Between the typhoons

Hamura Intake Weir showing high water levels following flooding

Today, with Nana out of town and the Halfakid beating up other people’s children, I had the perfect chance to take advantage of the nice weather and put in a quick (lazy) 100km. It’s been a couple of weeks since the last ride, and I’ve fixed the broken spoke meanwhile.

Flooded baseball field by Tama River
Flooded baseball field by Tama River

I was expecting some leftover signs of flooding from Typhoon #19 (Hagibis), as Tama River was particularly hard hit, and perhaps some puddles. But I wasn’t quite prepared for how quickly Kuroko was thoroughly spattered in mud. I did expect to see some damage and perhaps to encounter a detour or two, and I wasn’t disappointed in this regard.

Barrier across cycling path
Route blocked due to flooding

Bicycle path buried under mud
There’s a bike path in there

Footbridge covered in flotsam with barrier and detour sign
I guess I can’t go this way

Large section of pavement missing from cycle path switchback
This is supposed to be a switchback

Sign by cycle path knocked down and covered in flotsam
Clean-up crew hasn’t got to this one yet

In a couple of cases, one rather lengthy, I had to leave the path in favor of public roads. I did my best to parallel the river and find my way back once the path opened up again. In the case of the path buried under the mud, I just followed the route through the grass that many bikers had taken before me. In all, I was impressed with the amount of clean-up that had already been completed.

Selfie with statue of Tamagawa Brothers
Hangin’ with my homies

The weather was mild today, and cloudy. I felt there was a crosswind on my way upstream, but the fact I clocked three personal bests during this leg leads me to believe there was a tailwind component. (Certainly on the way back I was fighting a headwind.) I was making good time and arrived in Hamura almost before I knew it. I had a brief rest there while I ate onigiri (store-bought this time, with Nana out of town).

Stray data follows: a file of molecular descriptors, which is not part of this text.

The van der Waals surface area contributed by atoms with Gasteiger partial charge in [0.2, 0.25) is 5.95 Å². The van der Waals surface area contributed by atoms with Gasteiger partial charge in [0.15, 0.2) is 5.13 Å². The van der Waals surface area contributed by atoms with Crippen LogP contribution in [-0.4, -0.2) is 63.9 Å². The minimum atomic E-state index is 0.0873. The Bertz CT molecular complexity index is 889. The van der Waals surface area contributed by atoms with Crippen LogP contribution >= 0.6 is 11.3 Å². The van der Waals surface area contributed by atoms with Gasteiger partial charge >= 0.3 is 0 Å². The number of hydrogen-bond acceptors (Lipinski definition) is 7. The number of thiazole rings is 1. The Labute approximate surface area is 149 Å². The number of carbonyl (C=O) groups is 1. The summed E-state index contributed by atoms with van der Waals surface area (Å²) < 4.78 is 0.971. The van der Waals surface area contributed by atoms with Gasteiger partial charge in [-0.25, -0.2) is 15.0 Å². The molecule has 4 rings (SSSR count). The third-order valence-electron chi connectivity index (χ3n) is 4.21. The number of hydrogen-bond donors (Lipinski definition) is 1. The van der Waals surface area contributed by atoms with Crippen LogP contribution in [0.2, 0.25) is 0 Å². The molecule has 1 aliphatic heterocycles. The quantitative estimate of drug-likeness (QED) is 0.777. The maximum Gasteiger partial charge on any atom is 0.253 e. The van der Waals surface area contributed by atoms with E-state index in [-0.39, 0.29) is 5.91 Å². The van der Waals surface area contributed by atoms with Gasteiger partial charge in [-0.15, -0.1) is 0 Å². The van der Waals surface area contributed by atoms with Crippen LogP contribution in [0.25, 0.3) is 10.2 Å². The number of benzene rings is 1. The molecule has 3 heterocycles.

On the way home, recharged with rice fuel, I continued to make good time despite what had become a headwind. I got a bit off track during one of the diversions (where the footbridge was covered with flotsam) but I soon made my way back to the path. The sun came out for a bit and I ended up with a red nose. Despite having ordered special sunblock from the US, I left home today with a speck of protection given the overcast skies. (And yes, I assure you that the red nose is from the sun … )

With temperatures in the upper teens to low 20s, I wasn’t sapped by the heat. I was able to skip some of my usual resting places, only stopping when my hands or butt were crying for mercy. I could feel my energy slipping away and I knew I was getting hungry, despite all the onigiri I had eaten, but by this time I just had a couple of dozen more kilometers to go. I stopped in a park and drained my water bottles and had a close look at Kuroko. Oops.